In search of his own style, from 1866 Pissarro worked in collaboration with his friend Cézanne whom he met at the Swiss Academy. Cézanne inspired Pissarro’s compact compositions and forms created against large flat areas of dark colours. But in 1872, Pissarro, who had gone to live in Louveciennes and then in England, returned to Pontoise with a much lighter palette, which Cézanne henceforth adopted definitively. They collaborated in mutual research in 1875, especially on greens, conceiving compositions with offset axes and utilising the palette knife.
Pissarro’s Impressionist painting vividly captures and represents the feel of the vibration of light and air, as perceived by the artist within a precise moment.
Pissarro’s entire oeuvre is marked by such sensations, as well as by a quest for unity. His son Lucien recognised these values, which the master at the end of his life would call ‘a relationship of agreements’, which is the ‘great difficulty of painting’, wrote journalist Robert de La Villehervé.
Pissarro painted the landscapes that surrounded him during his travels (Normandy, London, Belgium, Amsterdam) and those where he settled (Louveciennes, Pontoise, Osny), the last of which being Éragny-sur-Epte near Gisors from 1884. He consumed the landscapes in every season, and at every hour of the day. When he visited Montfoucault in 1874 he began painting genre scenes of peasants and animals, before starting large-format peasant figures ‘plainly and without make-up’ in 1880-1882 (notes Huysmans in 1887).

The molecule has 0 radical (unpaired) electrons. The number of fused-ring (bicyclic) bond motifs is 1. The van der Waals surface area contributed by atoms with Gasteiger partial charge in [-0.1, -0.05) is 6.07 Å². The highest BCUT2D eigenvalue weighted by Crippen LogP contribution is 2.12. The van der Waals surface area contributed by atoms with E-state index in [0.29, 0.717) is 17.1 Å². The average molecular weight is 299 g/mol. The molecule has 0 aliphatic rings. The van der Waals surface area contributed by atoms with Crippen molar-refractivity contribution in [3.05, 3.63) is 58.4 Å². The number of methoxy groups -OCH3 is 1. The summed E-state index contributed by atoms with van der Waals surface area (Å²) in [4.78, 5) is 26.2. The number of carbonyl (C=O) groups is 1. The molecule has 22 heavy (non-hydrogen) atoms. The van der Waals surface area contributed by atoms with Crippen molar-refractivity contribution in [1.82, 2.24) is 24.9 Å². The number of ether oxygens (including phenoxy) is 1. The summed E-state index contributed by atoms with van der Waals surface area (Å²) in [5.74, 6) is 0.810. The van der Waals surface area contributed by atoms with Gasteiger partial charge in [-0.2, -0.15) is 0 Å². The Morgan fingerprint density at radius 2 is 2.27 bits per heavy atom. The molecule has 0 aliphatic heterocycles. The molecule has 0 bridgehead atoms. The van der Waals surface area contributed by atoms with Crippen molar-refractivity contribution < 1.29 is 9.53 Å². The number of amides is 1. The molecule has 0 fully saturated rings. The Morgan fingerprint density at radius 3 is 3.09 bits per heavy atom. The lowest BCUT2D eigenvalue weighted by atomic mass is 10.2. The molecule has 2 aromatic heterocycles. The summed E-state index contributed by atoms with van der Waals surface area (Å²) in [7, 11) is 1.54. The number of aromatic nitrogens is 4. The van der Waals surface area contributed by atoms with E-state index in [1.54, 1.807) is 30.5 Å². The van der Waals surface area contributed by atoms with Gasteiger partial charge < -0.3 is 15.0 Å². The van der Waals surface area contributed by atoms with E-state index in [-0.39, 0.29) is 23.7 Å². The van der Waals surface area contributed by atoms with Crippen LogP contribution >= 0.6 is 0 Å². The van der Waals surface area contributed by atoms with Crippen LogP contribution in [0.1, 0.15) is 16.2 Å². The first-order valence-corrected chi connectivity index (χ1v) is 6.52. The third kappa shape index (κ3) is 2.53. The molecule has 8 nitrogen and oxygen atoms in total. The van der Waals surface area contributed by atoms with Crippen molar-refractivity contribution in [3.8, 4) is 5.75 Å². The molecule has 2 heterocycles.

An incurable eye infection in 1893 precluded him from painting in the open air. He was given a workshop in the barn at Éragny which he occupied during the summer; the remainder of the year he spent indoors at a window in town in Rouen, Le Havre, or Paris. This period marked the beginning of his many urban scenes, following those of Monet, which enabled him to explore the range of resources of his Impressionist art with vivacity in the final ten years of his life, to the point of reaching his limitations:
‘The motifs are quite secondary to me: the atmosphere and the effects are the emphasis for me. (…) I end up finding in the same place effects I did not know or that I had not tried or achieved. What I do not find easily are the practical means.’ (April 1903.)
Pissarro devoted himself entirely to Seurat and Signac’s Pointillism between 1886 and 1894. Outside this period, his brushwork is so varied that it is not easy to discern his stylistic evolution. He was the only Impressionist to join the younger generation, and he was thus the eldest among them, indeed seduced by the luminous unity generated by the ‘scientific’ technique. After many years spent passionately defending the movement, even to the point of falling out with Gauguin, he was relieved when he eventually detached from the group, realising it was not compatible with the free spontaneity of his temperament.
From this moment, life and movement became the real subjects of elderly but innovative Pissarro in his urban views, reaching the limits of abstraction with his simplified forms.